Tuberculosis in children dying with HIV-related lung disease: clinical-pathological correlations
Abstract:SETTING: Chris Hani Baragwanath Hospital, Soweto, South Africa.
OBJECTIVES: To compare post mortem histological, microbiological and biochemical findings with clinical and radiological data generated ante mortem in children infected with HIV dying from clinical lung disease.
METHODS: Post mortem lung and liver biopsies were undertaken on 93 consecutive deaths in children with HIV. Specimens were processed for culture, histology and staining for M. tuberculosis, Pneumocystis carinii pneumonia (PCP) and cytomegalovirus (CMV). Post mortem diagnoses were compared with clinical and radiological data generated during the final hospitalisation.
RESULTS: Tuberculosis (TB) was diagnosed post mortem in four (4.3%) cases; a further 17 (18.2%) patients had been treated empirically for TB before death, and the remaining 72 (77.5%) patients had not been treated for TB. TB was more prevalent in children aged 1 year or older (13.4%) than in younger patients (1.4%) (P < 0.025). Patients with PCP, CMV pneumonitis or lymphocytic interstitial pneumonitis (LIP) had the same clinical presentation or radiographic appearances as patients with TB. The only features distinguishing patients with TB were older age and ante mortem gastric aspirate cultures positive for M. tuberculosis.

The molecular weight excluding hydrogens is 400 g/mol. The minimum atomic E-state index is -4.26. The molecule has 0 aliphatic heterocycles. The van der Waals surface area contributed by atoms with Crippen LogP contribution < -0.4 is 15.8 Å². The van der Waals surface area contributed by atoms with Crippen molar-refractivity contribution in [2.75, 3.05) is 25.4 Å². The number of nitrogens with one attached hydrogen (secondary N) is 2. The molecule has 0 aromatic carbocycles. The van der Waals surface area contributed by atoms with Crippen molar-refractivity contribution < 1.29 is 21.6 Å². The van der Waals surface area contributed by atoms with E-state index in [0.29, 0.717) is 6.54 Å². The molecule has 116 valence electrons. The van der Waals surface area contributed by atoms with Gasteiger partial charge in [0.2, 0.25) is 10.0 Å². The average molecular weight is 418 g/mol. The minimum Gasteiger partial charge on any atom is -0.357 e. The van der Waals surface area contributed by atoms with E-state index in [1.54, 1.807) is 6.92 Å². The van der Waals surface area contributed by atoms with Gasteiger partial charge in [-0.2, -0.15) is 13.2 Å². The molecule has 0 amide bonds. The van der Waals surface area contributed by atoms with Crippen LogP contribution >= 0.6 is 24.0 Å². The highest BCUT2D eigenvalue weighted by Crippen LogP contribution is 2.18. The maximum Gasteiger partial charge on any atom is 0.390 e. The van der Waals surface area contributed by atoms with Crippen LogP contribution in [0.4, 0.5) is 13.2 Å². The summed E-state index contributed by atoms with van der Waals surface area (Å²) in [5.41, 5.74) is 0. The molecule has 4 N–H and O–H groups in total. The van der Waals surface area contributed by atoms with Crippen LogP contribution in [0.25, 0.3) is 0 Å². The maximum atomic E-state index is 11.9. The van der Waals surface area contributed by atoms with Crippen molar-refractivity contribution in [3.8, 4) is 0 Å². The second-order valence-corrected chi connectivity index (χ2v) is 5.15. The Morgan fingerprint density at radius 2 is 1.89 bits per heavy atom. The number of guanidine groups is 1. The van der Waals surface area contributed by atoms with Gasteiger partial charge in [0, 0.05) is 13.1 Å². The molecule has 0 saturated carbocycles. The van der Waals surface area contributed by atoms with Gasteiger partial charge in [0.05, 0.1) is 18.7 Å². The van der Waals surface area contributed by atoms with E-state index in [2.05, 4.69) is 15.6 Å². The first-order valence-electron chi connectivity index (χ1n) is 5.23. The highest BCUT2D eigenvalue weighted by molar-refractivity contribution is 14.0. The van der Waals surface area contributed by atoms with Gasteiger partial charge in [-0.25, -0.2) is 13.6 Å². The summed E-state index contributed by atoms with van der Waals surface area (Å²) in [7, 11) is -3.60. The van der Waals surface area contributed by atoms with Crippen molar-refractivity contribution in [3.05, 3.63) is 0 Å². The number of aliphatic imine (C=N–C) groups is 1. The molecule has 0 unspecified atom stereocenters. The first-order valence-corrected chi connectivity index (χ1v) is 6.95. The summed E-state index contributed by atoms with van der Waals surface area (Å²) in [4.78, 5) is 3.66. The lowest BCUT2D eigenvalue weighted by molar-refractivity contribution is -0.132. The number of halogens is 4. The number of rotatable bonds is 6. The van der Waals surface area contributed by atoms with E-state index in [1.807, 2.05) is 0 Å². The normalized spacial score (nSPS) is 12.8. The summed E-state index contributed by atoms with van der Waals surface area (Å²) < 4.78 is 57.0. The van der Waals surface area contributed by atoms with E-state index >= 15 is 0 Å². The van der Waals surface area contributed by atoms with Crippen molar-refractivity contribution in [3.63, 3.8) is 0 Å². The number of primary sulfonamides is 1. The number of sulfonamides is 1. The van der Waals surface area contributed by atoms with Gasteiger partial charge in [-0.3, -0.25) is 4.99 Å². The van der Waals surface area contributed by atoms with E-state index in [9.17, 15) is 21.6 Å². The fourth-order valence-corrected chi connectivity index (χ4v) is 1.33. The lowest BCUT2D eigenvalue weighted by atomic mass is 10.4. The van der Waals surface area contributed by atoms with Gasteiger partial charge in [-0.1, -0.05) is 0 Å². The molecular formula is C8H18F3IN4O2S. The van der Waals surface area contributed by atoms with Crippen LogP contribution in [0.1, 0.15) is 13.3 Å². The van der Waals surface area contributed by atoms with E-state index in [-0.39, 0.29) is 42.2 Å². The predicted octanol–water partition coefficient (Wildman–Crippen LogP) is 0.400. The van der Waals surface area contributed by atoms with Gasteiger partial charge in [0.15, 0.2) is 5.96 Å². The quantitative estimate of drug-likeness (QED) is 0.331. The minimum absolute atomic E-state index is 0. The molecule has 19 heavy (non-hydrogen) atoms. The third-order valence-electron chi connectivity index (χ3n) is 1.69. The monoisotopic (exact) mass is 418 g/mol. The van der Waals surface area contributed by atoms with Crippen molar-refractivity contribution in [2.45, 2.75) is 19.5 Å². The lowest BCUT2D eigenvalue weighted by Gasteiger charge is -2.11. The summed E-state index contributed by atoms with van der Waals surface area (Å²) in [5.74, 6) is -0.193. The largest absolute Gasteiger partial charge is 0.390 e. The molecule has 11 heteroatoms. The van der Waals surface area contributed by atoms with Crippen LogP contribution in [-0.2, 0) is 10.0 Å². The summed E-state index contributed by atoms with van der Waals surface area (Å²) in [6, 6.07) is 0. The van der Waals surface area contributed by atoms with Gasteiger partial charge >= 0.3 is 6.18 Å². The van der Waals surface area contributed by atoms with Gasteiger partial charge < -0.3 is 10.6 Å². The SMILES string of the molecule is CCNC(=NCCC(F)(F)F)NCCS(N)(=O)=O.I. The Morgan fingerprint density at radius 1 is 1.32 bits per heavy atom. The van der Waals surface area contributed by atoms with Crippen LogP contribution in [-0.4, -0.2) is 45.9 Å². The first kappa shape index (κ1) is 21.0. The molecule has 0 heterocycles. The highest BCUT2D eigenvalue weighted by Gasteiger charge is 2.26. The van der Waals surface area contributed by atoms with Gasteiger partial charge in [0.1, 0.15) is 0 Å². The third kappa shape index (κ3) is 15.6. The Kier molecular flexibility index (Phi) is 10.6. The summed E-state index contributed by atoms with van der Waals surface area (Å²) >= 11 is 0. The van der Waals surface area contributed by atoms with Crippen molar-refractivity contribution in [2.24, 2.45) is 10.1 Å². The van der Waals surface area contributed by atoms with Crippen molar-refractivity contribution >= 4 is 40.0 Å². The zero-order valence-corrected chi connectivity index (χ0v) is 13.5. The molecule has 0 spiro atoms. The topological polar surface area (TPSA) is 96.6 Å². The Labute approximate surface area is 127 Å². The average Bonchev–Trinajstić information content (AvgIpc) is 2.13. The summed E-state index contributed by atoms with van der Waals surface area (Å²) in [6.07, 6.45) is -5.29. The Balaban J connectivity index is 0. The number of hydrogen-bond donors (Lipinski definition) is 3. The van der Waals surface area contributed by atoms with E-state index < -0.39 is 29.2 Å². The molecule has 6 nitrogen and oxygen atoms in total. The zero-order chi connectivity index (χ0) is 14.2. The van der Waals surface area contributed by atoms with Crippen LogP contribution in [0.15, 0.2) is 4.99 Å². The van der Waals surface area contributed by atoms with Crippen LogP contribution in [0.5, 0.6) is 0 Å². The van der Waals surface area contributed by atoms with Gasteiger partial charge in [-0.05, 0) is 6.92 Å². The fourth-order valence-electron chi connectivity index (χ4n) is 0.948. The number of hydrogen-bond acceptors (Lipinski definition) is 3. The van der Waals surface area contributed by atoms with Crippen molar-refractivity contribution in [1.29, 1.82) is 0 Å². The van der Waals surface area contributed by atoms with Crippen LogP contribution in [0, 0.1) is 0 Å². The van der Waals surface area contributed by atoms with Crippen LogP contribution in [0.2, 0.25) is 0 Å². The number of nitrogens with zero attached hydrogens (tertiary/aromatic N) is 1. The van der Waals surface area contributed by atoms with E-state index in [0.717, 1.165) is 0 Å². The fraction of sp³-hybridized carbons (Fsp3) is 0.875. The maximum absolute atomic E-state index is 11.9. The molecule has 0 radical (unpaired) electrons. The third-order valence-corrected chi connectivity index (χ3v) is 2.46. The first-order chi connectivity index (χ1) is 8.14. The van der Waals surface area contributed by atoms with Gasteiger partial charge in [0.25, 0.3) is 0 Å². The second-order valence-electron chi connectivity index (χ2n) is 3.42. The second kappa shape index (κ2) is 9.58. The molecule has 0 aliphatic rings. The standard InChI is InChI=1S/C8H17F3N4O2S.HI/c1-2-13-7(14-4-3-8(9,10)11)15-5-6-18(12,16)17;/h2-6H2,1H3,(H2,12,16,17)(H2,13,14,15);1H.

CONCLUSION: The diagnosis of TB in children infected with HIV remains difficult. Clinical and radiographic features are shared with other opportunistic diseases. Case identification strategies relying on clinical and radiographic findings lead to overtreatment, particularly in children younger than 1 year of age. Gastric aspirate cultures remain a reliable tool for the identification of infected patients.
Document Type: Regular Paper
Affiliations: 1: Chris Hani Baragwanath Hospital, Department of Paediatrics, University of the Witwatersrand, Soweto, South Africa 2: South African Institute for Medical Research, Johannesburg, South Africa
Publication date: September 1, 2002
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